Like Process RFCs, this RFC is merely a proposal. We are submitting this pre-RFC to collect feedback from the community. We encourage everyone to reply and help us improve this proposal.
Many of TVM’s development processes have been historically established in an ad-hoc fashion by TVM Committers and PMC Members to meet the needs of the community at the time. Today, some of them have been left implicitly documented and maintained as tribal knowledge. This was a perfectly acceptable way to operate as a smaller community, but it is introducing new challenges as we grow.
TVM already has a fairly diverse set of use cases and contributors. Meanwhile, both TVM Committers and PMC Members have gotten busier and busier, making it harder for them to ensure that our development processes are working for all members of the community. Additionally, it can be hard for a TVM Committer or PMC Member to assess the needs of everyone in the community, since many processes which require write access (e.g. updating CI dependencies) can seem smoother to them than they really are for the community at large.
Taking a step back, we are concerned that the ad-hoc way in which TVM’s development practices are established might make it difficult for newcomers to suggest improvements or even understand current practices. We feel justified in this concern because we also observe that TVM is a complex project and newcomers frequently need help knowing where to start on a particular task.
As a concrete example, CI has historically been a process completely maintained by tribal knowledge of the PMC. If we want to codify new changes to our CI processes, it is not clear how a contributor could suggest, ratify, and rollout such a change without joining the PMC.
In the spirit of Apache, we want to enable more of the community to help shape and grow the community without first having to join the PMC before being able to influence the community.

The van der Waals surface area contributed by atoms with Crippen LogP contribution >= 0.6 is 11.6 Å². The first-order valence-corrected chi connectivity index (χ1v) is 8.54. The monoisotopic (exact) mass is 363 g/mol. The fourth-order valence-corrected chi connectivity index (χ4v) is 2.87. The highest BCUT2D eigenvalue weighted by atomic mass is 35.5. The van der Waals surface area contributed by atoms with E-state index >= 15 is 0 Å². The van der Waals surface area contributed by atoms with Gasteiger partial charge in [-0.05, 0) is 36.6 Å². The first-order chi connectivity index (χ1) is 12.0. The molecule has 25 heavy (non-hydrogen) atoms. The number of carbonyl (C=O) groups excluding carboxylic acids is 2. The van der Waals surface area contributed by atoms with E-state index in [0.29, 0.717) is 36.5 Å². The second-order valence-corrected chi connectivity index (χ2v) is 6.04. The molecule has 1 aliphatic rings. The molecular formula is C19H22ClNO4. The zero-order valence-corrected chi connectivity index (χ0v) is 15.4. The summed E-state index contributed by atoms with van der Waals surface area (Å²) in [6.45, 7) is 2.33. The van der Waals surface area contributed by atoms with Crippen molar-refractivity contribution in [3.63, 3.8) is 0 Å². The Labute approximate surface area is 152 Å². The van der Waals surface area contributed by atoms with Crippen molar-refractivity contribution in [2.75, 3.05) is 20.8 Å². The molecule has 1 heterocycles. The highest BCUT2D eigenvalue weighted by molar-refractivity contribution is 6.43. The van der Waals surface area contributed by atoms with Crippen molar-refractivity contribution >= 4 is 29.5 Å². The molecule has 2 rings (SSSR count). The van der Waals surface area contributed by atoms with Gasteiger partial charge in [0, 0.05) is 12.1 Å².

In order to address these challenges, this RFC proposes we define a process to allow anyone in the community to propose and ratify changes to TVM development processes.
We propose a new type of RFC: a Process RFC for suggesting community-wide changes in the TVM development process.
A Process RFC is an RFC that proposes changes in the TVM development processes rather than the technical direction of TVM.
Examples of development processes include:
- The code-review tool being used, or conventions around code-review
- The release cadence, or other aspects of the release process with a community component (e.g. allowing community members to ratify a pre-release)
- The RFC process itself
Examples of things that are not development processes (and which therefore should be changed using an ordinary RFC are):
- The release process itself
- The set of tests or lint tools ran in TVM CI
- The test suite used for a particular target
The goals of a Process RFC are different from those of an ordinary RFC:
- Introduce a change in the TVM community, not in the technical architecture of TVM
- Result in a clear acceptance decision instead of soft-consensus on the mailing list or GitHub.
- Result in clear documentation about accepted processes so new community members can learn how to properly follow community adopted processes.
A Process RFC goes through the following discussion and voting process:
The proposer (which can be anyone, including new contributors) will post the Process RFC onto the Discuss forum.
A TVM committer will be assigned (either self-assigned or by the PMC) to be the shepherd of the process RFC. The shepherd should ensure the RFC has received adequate review and feedback by TVM committers.
When either the shepherd or the author of the Process RFC feel that all the arguments have been presented, one of them will call for final comments. In general, the initial comment period should last at least a week, and the final comment period should last exactly one week.